Environmental philosopher Glenn Albrecht describes this feeling as ‘solastalgia’, which simply put, is “the homesickness you have when you are still at home”. The concept of solastalgia has helped revive interest in the relationships between humans and place at all scales.
Wood discards her women in a dust bowl with the occasional relief of rain. This spasmodic sense of relief only heightens the sense of incessant heat and the sun itself becomes an antagonist. Beating down and chasing the women as they march along an electric fence. At night, they lie in kennels dreaming of home, of the comforts and objects they miss. Of sao biscuits…again, the mundane. They return to the homes they once made.
In the weaving of this tapestry, one must consider the colours of these threads. The harsh Australian sun makes me consider the hues of sunlit noir, a new film genre coming out of Los Angeles. Cinematographer Julie Kirkwood describes the visual style of the film Destroyer as “a kind of ‘sunlit noir’ look”.
“I’ve done films where I’ve gone extremely dark, but a lot of Destroyer takes place during the day, and I wanted to continue to work at the edges of ‘acceptable’ brightness in both the shadows and the highlights. Los Angeles lends itself to that because of its harsh desert sunlight. I wanted to accentuate the idea that it takes your eyes a moment to adjust when entering a dark space or when stepping out into the blinding sunlight.”
– Julie Kirkwood
“In the weaving of this tapestry, one must consider the colours of these threads […]. My lighting palette that sat in yellows and ambers has merged into a new red. The red of the pursuit of fire.”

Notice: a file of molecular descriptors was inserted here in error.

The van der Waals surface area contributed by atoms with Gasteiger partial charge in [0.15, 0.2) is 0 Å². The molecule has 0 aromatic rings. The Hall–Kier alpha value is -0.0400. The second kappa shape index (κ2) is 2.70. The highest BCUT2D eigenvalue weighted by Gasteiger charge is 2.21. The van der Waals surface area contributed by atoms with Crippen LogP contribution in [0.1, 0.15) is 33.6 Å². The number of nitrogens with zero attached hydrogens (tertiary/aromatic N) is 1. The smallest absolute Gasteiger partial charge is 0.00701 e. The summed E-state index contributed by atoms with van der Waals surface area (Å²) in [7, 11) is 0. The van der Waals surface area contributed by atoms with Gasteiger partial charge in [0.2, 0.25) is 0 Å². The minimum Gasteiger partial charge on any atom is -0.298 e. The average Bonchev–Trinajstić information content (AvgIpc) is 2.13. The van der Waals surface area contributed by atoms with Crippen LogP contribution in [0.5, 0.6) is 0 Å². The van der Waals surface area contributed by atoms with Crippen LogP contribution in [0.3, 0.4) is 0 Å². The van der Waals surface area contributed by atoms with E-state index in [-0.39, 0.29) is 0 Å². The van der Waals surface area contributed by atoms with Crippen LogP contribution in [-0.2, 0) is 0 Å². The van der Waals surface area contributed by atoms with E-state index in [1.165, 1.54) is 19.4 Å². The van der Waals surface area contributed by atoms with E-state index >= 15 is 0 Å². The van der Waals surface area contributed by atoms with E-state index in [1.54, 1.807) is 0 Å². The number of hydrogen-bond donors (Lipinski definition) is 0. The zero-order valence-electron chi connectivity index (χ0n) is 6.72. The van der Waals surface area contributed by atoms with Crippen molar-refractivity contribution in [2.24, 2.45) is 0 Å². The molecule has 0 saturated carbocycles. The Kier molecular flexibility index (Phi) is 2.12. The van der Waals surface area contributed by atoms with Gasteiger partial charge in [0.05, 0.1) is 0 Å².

This sunlight is something I consider as an antagonist. I have always felt pursued by the sun. Seeking shelter offers a moment of respite only for it to track me down again. It is this sense of pursuit, harassment that makes me think of torches, as they have the agility to stake you out. I’m exploring these feelings by playing with practical lights in spaces, rather than with traditional theatrical lighting.
My lighting palette that sat in yellows and ambers has merged into a new red. The red of the pursuit of fire.
Our country was on fire. Our home destroyed and we woke to an eerie light, a sky red with anger as we fought back unprecedented fear. This fear is not unlike Wood’s women. To end up in a place because of the ignorance of others.
“Not threatened with sticks or being tied up or leashed or speared…[but]…unregarded.”
– Wood p. 255
Unregarded by our political leaders.
This article is part of the Sites of Violence project which merges artistic and academic understandings of human and non-human experiences of violence, and the processes, emotions, and meaning that this violence reveals. This transboundary approach dismantles learned indifference by introducing novel perspectives to old problems, and facilitates productively disruptive collaborations between researchers and artists.
Michelle St Anne is the Deputy Director and Operations Manager – Programming, Impact and Engagement at the Sydney Environment Institute. She manages the operation of the Institute as well as curates a strategic and dynamic outreach programme. Michelle is also the Artistic Director and founder of the award-winning Sydney based theatre company The Living Room Theatre. She has produced and written over 23 ambitious new works which have had seasons in Sydney and Melbourne. In 2018 she became an Honorary Associate with the School of Theatre and Performance Studies, School of Literature, Art and Media, The Faculty of Arts and Social Sciences, at the University of Sydney.
For an interview with the artist, contact Michelle St Anne on firstname.lastname@example.org or +61 9351 5445.
For media enquiries, contact Vivienne Reiner, University of Sydney Media and Public Relations Adviser, +61 2 9351 2390 or email@example.com.